Seminomas with exclusive intertubular growth: A report of 12 clinically and grossly inconspicuous tumors

John D. Henley, Robert H. Young, Christopher L. Wade, Thomas M. Ulbright

Research output: Contribution to journalArticle

34 Scopus citations

Abstract

Intertubular growth in seminoma is characterized by seminoma cells, either singly or in small clusters, between preserved seminiferous tubules. It is a common, although focal, pattern in many seminomas where it is admixed with the usual sheet-like and nested arrangements and does not pose any diagnostic problems in such cases. We describe, in contrast, the clinicopathologic features of 12 cases with exclusively intertubular growth and which were typically diagnostically problematic. The 12 patients lacked overt clinical signs of a primary testicular mass. Three presented with infertility, 2 with cryptorchidism, 2 with metastases, 1 with pain and testicular atrophy, and the presentation was unknown in 4. On gross examination, no mass was apparent in 9 cases with available data, but ill-defined firm areas or foci of whitish-brown discoloration were occasionally noted. Microscopically, the process was characterized by individual, dispersed tumor cells or small clusters of cells growing between the seminiferous tubules. The tumor cells were often obscured by a lymphocytic infiltrate or, less commonly, nodules of hyperplastic Leydig cells. Common associated findings were tubular atrophy with sclerosis and thickening of tubular basement membranes and intratubular germ cell neoplasia, unclassified type. Immunostains against placental-like alkaline phosphatase and c-KIT (CD117) highlighted the seminoma cells in all cases examined. In pure form, intertubular seminoma is both clinically and pathologically inconspicuous and may be misdiagnosed as atrophy, scar, or orchitis.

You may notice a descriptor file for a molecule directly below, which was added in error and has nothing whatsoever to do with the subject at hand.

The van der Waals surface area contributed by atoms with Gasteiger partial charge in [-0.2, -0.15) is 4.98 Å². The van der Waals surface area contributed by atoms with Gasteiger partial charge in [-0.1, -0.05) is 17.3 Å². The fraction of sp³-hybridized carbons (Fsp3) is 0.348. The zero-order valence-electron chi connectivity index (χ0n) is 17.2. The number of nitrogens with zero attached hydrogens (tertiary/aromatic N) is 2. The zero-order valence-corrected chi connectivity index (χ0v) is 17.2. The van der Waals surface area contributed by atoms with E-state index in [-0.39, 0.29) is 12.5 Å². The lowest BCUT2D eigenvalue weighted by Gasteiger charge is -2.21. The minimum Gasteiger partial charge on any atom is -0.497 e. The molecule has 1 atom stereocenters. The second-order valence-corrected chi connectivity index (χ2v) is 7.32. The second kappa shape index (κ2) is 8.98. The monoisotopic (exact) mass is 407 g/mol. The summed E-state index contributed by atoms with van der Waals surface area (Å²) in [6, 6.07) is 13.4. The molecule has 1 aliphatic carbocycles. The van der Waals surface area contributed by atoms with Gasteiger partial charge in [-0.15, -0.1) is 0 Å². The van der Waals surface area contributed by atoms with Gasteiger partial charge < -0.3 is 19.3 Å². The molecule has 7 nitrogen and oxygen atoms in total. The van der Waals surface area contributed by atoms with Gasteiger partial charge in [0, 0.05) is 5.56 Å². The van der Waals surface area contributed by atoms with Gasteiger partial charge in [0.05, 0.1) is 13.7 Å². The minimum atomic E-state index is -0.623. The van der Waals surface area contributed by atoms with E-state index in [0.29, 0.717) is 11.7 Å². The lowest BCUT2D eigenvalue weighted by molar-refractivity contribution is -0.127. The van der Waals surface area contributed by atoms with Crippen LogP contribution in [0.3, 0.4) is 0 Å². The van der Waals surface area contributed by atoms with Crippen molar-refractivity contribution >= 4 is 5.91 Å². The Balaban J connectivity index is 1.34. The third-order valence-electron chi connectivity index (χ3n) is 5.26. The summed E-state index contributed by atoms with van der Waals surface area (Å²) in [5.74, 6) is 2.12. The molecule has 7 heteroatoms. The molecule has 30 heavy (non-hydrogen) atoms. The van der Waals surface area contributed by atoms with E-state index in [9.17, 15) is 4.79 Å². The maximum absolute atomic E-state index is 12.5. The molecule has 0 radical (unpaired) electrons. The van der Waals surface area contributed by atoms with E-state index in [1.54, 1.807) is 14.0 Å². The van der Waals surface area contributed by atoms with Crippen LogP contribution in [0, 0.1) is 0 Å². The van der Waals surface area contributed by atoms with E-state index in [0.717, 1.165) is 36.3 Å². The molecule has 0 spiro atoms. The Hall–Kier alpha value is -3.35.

Original languageEnglish (US)
Pages (from-to)1163-1168
Number of pages6
JournalAmerican Journal of Surgical Pathology
Volume28
Issue number9
DOIs
StatePublished - Sep 1 2004

    Fingerprint

Keywords

  • Intertubular pattern
  • Seminoma
  • Testicular atrophy

ASJC Scopus subject areas

  • Anatomy
  • Pathology and Forensic Medicine

Cite this